The following is from the Constitution and Bylaws of the International Brotherhood of Teamsters, Chauffeurs, Stablemen and Helpers:
“Sec. 60. When any difficulty arises between the members of any Local Union and their employers, the members; shall lay the matter before their Local Union, and, if approved by the Union, the President shall appoint a committee to wait upon the employers and endeavor to adjust the difficulty; said committee shall report to the next regular or special meeting, and the Local Union shall then take such course as is prescribed in this constitution.”
Here follows a quotation from the Constitution of the International Union, United Automobile Workers of America:
“Sec. 3. (of Art, L3). If the Local Union involved is unable to reach an agreement with the employer without a strike, the recording Secretary of the Local Union shall prepare a full statement and history of the matters in controversy and forward the same to the General President;, who shall thereupon in person or by deputy visit the Local Union where the controversy exists and investigate the controversy and if possible effect a settlement.”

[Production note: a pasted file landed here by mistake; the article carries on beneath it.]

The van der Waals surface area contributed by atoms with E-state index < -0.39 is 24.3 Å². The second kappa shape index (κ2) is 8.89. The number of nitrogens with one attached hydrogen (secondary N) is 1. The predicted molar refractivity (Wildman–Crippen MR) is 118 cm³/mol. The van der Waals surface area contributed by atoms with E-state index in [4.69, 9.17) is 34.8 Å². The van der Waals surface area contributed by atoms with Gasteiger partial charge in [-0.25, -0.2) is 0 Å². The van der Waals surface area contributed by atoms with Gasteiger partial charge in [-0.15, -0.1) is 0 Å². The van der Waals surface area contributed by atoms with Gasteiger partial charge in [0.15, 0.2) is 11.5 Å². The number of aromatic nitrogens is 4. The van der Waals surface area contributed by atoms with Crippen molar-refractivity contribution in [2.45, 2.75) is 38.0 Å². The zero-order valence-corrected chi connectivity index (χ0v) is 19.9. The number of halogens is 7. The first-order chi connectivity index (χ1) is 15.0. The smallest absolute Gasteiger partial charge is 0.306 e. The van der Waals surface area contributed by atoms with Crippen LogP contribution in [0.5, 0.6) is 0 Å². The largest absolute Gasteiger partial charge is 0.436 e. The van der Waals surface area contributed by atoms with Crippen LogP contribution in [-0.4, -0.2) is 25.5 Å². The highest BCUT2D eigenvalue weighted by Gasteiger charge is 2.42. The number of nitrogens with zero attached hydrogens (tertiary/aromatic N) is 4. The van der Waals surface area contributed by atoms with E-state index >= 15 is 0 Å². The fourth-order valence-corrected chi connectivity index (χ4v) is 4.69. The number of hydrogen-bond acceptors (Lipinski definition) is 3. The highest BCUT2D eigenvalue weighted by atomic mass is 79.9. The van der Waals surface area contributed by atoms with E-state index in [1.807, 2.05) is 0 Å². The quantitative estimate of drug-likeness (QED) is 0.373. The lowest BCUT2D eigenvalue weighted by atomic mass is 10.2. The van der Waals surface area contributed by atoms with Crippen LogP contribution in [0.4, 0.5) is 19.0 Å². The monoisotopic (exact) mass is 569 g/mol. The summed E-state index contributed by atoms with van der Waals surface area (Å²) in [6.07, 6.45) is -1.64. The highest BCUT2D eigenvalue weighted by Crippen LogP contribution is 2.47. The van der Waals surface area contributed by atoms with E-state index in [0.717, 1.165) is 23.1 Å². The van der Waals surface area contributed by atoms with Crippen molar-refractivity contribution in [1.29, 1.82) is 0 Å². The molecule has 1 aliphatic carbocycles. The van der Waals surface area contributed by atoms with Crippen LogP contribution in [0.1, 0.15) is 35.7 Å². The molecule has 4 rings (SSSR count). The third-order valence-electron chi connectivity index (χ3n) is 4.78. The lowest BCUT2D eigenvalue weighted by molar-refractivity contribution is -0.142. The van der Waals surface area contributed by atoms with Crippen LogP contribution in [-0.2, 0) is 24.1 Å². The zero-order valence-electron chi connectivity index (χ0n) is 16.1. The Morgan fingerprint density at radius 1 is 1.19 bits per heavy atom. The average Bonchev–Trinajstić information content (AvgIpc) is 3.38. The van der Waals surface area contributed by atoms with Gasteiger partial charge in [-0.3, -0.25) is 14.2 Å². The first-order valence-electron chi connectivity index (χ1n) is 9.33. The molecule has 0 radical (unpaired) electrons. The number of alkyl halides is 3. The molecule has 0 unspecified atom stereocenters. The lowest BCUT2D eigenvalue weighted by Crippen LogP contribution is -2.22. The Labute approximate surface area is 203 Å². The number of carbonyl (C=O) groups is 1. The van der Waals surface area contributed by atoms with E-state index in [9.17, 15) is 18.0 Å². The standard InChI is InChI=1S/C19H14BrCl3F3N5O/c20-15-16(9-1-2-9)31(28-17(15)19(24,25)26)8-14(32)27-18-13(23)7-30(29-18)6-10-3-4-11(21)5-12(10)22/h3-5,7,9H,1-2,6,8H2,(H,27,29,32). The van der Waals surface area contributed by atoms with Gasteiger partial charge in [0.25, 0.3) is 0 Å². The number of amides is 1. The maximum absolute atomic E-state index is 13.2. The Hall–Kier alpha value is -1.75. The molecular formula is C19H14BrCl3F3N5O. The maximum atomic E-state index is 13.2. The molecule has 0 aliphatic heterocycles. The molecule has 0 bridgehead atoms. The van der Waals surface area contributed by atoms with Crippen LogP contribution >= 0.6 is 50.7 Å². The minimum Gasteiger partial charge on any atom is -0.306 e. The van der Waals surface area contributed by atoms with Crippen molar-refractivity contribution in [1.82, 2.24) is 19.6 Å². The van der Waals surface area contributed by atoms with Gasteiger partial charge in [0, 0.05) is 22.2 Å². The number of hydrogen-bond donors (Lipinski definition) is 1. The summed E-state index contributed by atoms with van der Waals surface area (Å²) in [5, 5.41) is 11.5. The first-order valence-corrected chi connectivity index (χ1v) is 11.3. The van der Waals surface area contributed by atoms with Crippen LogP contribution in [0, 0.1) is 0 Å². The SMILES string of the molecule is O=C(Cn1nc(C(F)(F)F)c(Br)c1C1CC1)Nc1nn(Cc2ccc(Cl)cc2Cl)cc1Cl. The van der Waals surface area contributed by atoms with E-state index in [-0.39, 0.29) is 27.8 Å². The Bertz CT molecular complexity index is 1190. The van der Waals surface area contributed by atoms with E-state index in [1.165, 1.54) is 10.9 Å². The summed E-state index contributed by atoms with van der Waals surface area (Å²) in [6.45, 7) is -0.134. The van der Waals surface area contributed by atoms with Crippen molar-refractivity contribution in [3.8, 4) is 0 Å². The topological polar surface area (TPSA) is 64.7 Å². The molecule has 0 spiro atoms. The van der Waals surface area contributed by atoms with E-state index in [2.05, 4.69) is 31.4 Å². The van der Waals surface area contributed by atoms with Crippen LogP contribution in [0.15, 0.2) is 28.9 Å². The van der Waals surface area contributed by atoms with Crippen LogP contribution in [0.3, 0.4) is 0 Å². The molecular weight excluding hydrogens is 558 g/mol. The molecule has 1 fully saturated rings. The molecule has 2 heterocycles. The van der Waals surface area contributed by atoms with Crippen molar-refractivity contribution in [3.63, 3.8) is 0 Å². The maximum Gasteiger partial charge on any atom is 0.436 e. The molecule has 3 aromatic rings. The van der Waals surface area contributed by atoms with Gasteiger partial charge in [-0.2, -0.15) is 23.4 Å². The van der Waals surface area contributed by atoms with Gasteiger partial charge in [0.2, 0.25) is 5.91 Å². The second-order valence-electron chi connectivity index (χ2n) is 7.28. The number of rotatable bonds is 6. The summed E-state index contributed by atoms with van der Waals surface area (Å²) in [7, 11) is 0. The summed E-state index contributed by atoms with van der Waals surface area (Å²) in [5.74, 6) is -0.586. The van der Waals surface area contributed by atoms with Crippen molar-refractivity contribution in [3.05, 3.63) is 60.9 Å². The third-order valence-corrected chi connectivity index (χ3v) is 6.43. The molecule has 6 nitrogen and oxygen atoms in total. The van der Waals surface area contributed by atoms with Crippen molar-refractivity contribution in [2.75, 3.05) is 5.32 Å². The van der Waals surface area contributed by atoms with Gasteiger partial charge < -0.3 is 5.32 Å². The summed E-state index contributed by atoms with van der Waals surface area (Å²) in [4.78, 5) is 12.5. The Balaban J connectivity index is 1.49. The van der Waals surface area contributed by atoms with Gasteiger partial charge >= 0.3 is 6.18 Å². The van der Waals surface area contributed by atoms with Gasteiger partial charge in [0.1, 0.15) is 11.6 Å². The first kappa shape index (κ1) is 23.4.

One more quotation from the Book of Laws of the International Typographical Union, Art. XXV:
“Sec. 1, In the event of a disagreement between a subordinate union and an employer, which in the opinion of the local union may result in a strike, such union shall notify the president, who shall repair in person or by proxy to the place where said union is located, investigate the cause of the disagreement and endeavor to adjust the difficulty. If his efforts should prove futile, he shall notify the Executive Council of all the circumstances, and if a majority of said council shad decide that a strike is, necessary, such union may be authorized to order a strike.”
Now, this is exactly the position of the C.L.A. as explained by Mr. Gritter in his article of Aug. 1, There may be practical differences in regard to the execution of a strike. Mr. Gritter writes: “The worldly organization does not always have a moral claim but strikes nevertheless and will use violence, terrorism and bloodshed if necessary to impose its will. Surely there is a real difference between that and the position of the C.L.A.” We have no dispute with the brother about this. We were arguing, not about, accompanying circumstances of the strike, but about the strike as such. And then it should be plain that there is no principal difference between the conception of the strike as offered us by Mr. Gritter and that of the worldly unions.